Release Date: May 1st 2012
Series: Graceling Realm #3
Genres: Fantasy & Magic, Friendship, Royalty, Social Issues, Young Adult
Enter the Graceling Realm and let it work its magic . . .When Queen Bitterblue took the throne of Monsea, she was a child, and her advisers ran the kngdom for her. Now she is beginning to question their decisions, especially how they handle the legacy of her father Leck, who who ruled through his Grace—a special talent for mind-altering—and his taste for darkness and violence. Bitterblue needs to know Monsea’s past to lead it into the future, so she begins exploring the city sreets at night, disguised and alone. As she does, she meets two thieves, who hold a key to the truth of Leck's reign. And one of them, with a Grace that he hasn't yet identified, holds a key to her heart.Bitterblue is unforgettable—a gateway to the Graceling Realm that braids together magic, memory, and romance.
I absolutely loved Graceling and I loved Fire even more; when I found out there was going to be another book in this series I was completely overtaken with joy. I immediately set out and bought and reread the other two books to get in the “Seven Kingdoms” mood. The thing about me though is, that if I like the first couple books in a series I assume I’ll like the rest, so I don’t even bother to read the summaries, that way the plot line of the book is a complete surprise to me. I won’t lie I was a little iffy when the title was released and it became obvious the book was in Bitterblue’s point of view; given that last time we’d seen her she was nine years old and although she was likeable and had an interesting story, she was still a bit bland compared to Fire and Katsa.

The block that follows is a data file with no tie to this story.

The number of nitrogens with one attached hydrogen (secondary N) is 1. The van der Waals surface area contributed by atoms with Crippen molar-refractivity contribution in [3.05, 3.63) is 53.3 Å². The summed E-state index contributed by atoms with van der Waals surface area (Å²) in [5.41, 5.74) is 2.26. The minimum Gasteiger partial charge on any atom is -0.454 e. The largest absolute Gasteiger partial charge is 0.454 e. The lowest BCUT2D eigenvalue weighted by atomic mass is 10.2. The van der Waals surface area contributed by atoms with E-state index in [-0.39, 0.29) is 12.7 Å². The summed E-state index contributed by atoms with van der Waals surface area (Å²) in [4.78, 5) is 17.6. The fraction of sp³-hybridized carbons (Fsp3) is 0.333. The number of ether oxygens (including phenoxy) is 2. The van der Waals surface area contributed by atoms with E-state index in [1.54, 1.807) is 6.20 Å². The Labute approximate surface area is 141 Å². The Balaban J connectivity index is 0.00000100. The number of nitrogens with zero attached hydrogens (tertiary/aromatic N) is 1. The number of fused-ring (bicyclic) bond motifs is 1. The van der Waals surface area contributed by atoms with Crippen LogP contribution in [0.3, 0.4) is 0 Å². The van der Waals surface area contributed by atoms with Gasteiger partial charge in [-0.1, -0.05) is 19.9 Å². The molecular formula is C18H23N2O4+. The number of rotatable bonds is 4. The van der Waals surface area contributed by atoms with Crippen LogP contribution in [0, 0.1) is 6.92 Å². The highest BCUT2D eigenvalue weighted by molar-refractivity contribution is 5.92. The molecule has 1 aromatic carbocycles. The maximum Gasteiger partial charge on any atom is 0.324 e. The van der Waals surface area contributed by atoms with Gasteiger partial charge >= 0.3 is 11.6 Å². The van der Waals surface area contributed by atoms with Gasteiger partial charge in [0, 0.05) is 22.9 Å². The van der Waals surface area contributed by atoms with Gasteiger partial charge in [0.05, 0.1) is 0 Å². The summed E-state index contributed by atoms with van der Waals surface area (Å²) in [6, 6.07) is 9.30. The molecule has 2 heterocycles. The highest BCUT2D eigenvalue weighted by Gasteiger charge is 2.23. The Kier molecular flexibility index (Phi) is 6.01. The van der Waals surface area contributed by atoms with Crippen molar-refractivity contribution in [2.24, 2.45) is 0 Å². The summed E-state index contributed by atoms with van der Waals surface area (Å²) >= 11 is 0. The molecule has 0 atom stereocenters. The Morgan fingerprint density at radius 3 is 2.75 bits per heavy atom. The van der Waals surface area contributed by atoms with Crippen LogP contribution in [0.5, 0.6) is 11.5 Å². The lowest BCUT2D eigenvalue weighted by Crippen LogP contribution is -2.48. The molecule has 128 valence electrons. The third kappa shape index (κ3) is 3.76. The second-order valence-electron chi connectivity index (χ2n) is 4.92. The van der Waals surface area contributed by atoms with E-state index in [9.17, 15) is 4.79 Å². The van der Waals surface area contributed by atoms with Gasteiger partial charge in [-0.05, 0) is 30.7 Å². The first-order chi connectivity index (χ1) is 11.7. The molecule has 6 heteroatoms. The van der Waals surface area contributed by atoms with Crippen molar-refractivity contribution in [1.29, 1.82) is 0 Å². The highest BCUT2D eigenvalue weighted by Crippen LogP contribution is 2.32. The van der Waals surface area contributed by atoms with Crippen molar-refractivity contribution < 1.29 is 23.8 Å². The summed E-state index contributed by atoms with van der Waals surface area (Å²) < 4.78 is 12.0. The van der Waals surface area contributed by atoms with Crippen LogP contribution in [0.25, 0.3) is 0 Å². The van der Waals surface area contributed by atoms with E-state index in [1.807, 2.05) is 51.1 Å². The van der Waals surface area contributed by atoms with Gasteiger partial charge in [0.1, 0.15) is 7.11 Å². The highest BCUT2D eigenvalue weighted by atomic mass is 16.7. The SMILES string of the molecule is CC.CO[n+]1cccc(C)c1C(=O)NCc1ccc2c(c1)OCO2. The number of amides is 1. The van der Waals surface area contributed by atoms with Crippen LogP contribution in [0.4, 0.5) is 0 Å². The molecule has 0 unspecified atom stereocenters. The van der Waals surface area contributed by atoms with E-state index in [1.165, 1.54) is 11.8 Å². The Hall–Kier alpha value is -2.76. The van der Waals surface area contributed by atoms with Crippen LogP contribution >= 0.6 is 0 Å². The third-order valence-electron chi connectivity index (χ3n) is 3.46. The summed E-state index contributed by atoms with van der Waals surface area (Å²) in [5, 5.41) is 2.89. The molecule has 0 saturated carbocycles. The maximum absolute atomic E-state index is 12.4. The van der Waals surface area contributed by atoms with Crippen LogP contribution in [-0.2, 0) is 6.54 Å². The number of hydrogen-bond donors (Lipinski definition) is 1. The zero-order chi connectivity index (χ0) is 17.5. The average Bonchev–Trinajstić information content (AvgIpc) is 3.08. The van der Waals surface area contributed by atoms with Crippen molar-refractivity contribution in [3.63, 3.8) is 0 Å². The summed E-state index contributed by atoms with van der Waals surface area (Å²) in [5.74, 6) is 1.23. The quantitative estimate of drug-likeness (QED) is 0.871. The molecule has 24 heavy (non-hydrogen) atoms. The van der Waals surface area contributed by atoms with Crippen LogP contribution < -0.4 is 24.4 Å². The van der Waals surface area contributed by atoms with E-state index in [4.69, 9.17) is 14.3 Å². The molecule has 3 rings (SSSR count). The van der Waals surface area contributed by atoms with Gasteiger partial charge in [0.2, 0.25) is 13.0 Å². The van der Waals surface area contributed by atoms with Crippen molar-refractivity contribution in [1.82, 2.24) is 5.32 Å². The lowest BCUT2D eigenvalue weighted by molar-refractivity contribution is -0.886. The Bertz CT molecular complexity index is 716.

Thankfully all my reservations about this book were wrong and it was actually just as good, if not better than it’s prequel, Graceling. Fans of the first few books will definitely love this book. Kristin Cashore has a way about her writing that makes even the minor characters complex and likeable. All of the old favorites where back and unlike most books I’ve read where previous protagonists become minors, they were completely true to their personalities.